If your project involves human data subjects, it is important that you have a legal basis for using their data. Consent is one of the legal grounds for processing personal data for scientific research. It’s a crucial ethical principle to ensure that individuals are fully aware of the nature of the research, its potential risks and benefits, and their rights before they decide to participate.
When you use consent as a legal basis for your research, you need to be able to demonstrate that the participants have consented to the processing of their data. One of the ways in which you can do this is by asking them to sign a consent form.
Be clear and transparent in your communication
All the information provided to the participants must be presented in a transparent and easily accessible way, using clear and understandable language. Participants must be capable of understanding the information provided to them. Researchers should use plain language and avoid technical jargon.
If participants have questions, researchers should address them adequately. There are different ways you can inform participants about the manner in which you or possibly others are going to process their data. Examples of methods that are commonly used are privacy statements/notices and information on the project’s web page.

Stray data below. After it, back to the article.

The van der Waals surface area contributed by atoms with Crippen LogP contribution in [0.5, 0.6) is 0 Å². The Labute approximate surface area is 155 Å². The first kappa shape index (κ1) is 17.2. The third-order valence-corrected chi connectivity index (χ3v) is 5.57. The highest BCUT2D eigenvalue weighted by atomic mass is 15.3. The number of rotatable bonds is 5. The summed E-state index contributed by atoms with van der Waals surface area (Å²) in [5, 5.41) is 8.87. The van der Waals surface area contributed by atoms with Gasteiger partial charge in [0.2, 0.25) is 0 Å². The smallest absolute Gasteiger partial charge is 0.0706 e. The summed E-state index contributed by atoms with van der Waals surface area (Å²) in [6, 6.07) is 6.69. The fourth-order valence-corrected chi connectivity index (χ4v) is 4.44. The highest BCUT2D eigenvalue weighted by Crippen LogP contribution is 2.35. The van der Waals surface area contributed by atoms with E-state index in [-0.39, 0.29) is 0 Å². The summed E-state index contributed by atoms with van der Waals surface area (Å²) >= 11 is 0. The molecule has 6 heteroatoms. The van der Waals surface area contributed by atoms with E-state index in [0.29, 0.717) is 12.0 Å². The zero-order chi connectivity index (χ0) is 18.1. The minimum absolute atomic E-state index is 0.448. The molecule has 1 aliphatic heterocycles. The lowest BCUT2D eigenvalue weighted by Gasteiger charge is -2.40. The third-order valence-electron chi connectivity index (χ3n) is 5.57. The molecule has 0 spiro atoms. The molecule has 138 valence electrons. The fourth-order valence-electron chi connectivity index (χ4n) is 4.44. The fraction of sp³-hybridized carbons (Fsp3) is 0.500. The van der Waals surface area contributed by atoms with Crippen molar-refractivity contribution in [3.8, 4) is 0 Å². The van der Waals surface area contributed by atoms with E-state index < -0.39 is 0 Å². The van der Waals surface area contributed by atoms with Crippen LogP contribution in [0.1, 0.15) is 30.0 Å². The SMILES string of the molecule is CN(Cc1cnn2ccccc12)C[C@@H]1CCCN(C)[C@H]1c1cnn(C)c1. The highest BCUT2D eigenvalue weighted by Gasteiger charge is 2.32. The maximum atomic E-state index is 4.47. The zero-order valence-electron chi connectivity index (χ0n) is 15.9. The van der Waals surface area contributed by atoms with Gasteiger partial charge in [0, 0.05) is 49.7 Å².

In long-term studies, researchers should seek to obtain ongoing informed consent, especially if there are any changes to the research protocol or if new risks emerge.
In most studies, it is possible to inform data subjects directly about the processing of their personal data. However, there are also studies in which informing the subject directly is not as straightforward (e.g. in social media research).
The DCC has developed a guide on the steps you should follow in these situations and what information you should make publicly available to inform your data subjects indirectly.
|04 October 2023 1.09 p.m.